NFL Playoffs 2013: Schematic Trends to Watch on Wild Card Weekend

Jeremy FuchsCorrespondent IIIJanuary 2, 2013

Robert Griffin III handing off to Alfred Morris.
Robert Griffin III handing off to Alfred Morris.Rob Carr/Getty Images

New and emerging football schematic concepts were the rage in the 2012, and it will be no different on Wild Card Weekend. There has been a plethora of new concepts this season and playoff teams have used them to gain a tactical edge.

Which schematic trends should you watch for on Wild Card Weekend? Read below to find out. 



Pistol Offense

The pistol offense has long been used in college, but it's started to make its way into the NFL.

The pistol offense is simple: The running back stands behind the quarterback in a shotgun formation, as opposed to standing by his side. This allows the offense to combine spread conceptions—such as quarterback runs, screens, options and play action—with a traditional running game.

The Washington Redskins are outstanding at this. It has paved way for the league's best rushing attack and two rushers—Alfred Morris and Robert Griffin III—to rush for a combined 2,428 yards.

The pistol is successful because it allows for so many plays to branch off of it. The Redskins use a lot of zone-read concepts, where Griffin has the option of handing the ball off to the running back to run inside or to keep it himself and run around the edge. This creates confusion on the defensive side and allows the Skins to rack up big numbers.

The San Francisco 49ers also use the pistol now that Colin Kaepernick is installed at quarterback. Kaepernick, who played under Chris Ault—the inventor of the pistol—in college at Nevada, is ideal for the formation. He has a strong arm and can use the play-fake to perfection.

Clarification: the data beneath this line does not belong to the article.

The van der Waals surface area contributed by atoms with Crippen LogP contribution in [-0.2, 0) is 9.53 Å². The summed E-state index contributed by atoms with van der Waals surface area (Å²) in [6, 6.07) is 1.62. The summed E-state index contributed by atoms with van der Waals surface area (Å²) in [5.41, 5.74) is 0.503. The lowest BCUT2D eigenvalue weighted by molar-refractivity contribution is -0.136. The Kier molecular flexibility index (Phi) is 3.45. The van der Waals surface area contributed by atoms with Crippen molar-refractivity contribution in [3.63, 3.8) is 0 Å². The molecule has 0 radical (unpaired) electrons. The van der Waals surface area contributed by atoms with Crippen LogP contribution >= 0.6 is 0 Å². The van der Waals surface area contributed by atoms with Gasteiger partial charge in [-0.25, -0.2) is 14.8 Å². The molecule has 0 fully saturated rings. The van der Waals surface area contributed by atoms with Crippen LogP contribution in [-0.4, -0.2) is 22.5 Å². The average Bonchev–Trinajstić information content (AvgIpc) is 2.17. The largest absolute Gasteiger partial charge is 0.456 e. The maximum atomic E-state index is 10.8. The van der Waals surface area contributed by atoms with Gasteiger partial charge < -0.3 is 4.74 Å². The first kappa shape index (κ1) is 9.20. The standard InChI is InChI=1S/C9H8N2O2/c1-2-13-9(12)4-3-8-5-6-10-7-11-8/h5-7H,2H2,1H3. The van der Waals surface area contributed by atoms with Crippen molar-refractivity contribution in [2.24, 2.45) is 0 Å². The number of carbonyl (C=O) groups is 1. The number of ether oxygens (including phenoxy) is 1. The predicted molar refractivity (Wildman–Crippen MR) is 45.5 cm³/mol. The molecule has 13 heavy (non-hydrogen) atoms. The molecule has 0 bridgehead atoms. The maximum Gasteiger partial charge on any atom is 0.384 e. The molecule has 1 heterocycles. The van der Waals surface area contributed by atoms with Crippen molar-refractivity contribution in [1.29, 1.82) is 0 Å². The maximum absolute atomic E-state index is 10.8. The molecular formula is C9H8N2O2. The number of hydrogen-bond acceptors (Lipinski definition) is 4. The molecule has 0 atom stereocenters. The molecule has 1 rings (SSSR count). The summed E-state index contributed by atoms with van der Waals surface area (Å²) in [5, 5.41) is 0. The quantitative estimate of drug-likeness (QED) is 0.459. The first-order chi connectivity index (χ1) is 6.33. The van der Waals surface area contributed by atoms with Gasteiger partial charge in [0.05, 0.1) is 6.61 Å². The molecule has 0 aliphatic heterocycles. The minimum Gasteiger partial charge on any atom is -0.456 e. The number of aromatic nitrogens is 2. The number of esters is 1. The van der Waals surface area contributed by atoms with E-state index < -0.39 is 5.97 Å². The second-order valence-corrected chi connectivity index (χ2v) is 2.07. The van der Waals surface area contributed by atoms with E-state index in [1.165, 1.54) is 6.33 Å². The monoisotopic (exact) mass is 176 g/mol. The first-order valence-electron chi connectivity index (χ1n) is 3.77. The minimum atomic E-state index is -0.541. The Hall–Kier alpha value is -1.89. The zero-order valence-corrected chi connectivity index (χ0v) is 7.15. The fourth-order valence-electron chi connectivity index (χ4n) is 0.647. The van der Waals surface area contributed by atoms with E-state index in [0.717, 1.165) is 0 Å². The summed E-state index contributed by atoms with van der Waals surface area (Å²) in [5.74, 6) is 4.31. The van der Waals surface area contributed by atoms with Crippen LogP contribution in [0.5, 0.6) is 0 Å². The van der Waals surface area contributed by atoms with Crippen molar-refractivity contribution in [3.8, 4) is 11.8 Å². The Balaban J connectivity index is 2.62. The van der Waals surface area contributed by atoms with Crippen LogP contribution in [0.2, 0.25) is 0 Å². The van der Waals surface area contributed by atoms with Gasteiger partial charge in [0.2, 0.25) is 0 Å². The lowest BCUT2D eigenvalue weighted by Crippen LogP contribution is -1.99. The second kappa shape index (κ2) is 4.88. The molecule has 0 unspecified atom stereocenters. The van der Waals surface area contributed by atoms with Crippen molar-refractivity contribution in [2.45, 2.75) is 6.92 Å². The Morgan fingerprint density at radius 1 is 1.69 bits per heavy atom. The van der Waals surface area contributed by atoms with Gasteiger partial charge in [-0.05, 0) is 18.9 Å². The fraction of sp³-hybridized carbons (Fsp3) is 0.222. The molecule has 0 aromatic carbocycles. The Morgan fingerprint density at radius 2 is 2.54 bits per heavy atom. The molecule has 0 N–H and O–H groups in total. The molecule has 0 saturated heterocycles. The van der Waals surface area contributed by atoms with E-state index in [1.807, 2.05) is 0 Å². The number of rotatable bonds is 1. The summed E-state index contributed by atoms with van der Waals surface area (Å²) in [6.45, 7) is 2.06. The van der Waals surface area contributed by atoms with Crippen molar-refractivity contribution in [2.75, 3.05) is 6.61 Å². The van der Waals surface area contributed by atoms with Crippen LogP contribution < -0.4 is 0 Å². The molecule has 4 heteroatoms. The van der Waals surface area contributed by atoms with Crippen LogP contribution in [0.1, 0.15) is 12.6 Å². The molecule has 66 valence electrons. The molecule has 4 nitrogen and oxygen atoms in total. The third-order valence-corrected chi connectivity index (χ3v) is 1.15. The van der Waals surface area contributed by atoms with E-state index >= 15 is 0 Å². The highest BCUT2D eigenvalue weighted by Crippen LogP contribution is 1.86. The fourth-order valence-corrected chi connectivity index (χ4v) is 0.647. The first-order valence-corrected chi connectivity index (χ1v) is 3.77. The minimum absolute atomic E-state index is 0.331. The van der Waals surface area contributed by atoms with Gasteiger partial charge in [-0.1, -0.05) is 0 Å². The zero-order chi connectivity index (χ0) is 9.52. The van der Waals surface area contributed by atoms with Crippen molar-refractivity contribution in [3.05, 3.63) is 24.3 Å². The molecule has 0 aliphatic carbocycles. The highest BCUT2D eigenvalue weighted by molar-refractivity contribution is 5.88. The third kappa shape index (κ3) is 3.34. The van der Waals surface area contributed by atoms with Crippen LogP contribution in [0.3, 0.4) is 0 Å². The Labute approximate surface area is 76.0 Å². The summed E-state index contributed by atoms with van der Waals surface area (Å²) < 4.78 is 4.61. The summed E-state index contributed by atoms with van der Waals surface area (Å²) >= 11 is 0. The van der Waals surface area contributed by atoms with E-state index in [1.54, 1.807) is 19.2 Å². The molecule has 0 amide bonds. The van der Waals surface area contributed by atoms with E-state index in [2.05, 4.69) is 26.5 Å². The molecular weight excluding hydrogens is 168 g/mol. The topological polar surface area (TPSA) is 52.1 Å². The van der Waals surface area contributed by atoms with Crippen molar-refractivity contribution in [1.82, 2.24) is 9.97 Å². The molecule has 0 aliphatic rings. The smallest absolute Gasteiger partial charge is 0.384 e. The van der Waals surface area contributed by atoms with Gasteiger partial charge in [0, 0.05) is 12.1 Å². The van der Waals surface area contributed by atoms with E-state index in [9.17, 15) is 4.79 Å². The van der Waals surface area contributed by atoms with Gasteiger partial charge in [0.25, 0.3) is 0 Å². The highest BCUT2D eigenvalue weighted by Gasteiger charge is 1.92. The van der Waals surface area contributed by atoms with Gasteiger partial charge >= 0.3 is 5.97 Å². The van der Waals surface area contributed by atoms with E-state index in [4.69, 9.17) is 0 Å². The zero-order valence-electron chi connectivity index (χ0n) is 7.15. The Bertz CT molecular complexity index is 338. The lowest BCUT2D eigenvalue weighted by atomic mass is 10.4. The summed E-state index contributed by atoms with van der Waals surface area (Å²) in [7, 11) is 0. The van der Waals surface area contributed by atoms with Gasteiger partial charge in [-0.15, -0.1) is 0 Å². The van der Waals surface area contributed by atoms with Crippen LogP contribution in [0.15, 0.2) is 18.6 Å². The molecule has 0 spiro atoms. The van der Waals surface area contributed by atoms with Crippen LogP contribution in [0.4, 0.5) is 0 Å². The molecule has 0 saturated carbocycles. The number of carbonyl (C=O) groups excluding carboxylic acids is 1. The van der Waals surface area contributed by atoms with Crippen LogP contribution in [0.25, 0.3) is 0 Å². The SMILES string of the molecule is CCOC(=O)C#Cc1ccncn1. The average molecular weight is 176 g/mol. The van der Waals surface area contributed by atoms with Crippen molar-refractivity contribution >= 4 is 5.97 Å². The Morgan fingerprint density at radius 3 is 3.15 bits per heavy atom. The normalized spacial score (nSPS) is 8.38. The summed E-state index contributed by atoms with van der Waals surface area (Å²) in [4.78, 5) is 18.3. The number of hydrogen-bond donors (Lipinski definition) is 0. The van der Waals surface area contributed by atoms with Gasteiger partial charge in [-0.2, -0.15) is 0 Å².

This formation will be prominent in Wild Card Weekend as both the Redskins and 49ers use it prominently. Defenses will try to do whatever they can to prevent it, but based on the success of these two teams that effort may be for naught. 



Bring the House

The Houston Texans love to blitz. And they're good at it too. As Tom Brady noted:

They can rush the quarterback, they do a great job stopping the run. They're taking the ball away; they get a lot of balls batted down at the line of scrimmage—interceptions, fumbles.

The Texans rush the quarterback a league-high 43 percent of the time, according to ESPN. 

It helps that they have J.J. Watt, who has quickly blossomed into one of the best players in football. Brady was equally effusive in his praise of Watt:

His agility, quickness, length, his instinctiveness in getting his hands up in the air and getting ready to jump and bat balls down—he's a great player for that defense. They really rely on him.

The Bengals will have to find a way to stop Watt, or it will be a long day.

The 49ers also love to bring the heat and use Aldon Smith to perfection. Smith, who finished with 19.5 sacks, rushes the passer from a variety of formations. The Niners use stunts, spins, delays, anything and everything to get an edge.

Pressure is becoming in vogue around the league, but the Texans and 49ers do it best. Look for the teams to use it a lot on Wild Card Weekend. 




The no-huddle is all the rage in the NFL, and it looks like it's hear to stay. 14.6 percent of snaps have taken place during a no-huddle, which is up from 9.3 percent last season.

While the New England Patriots use it extensively, they will not be playing on Wild Card Weekend. However, the Baltimore Ravens do use it to their advantage. While they don't use it on every play, look for the team to break it out a bunch of times against the Colts.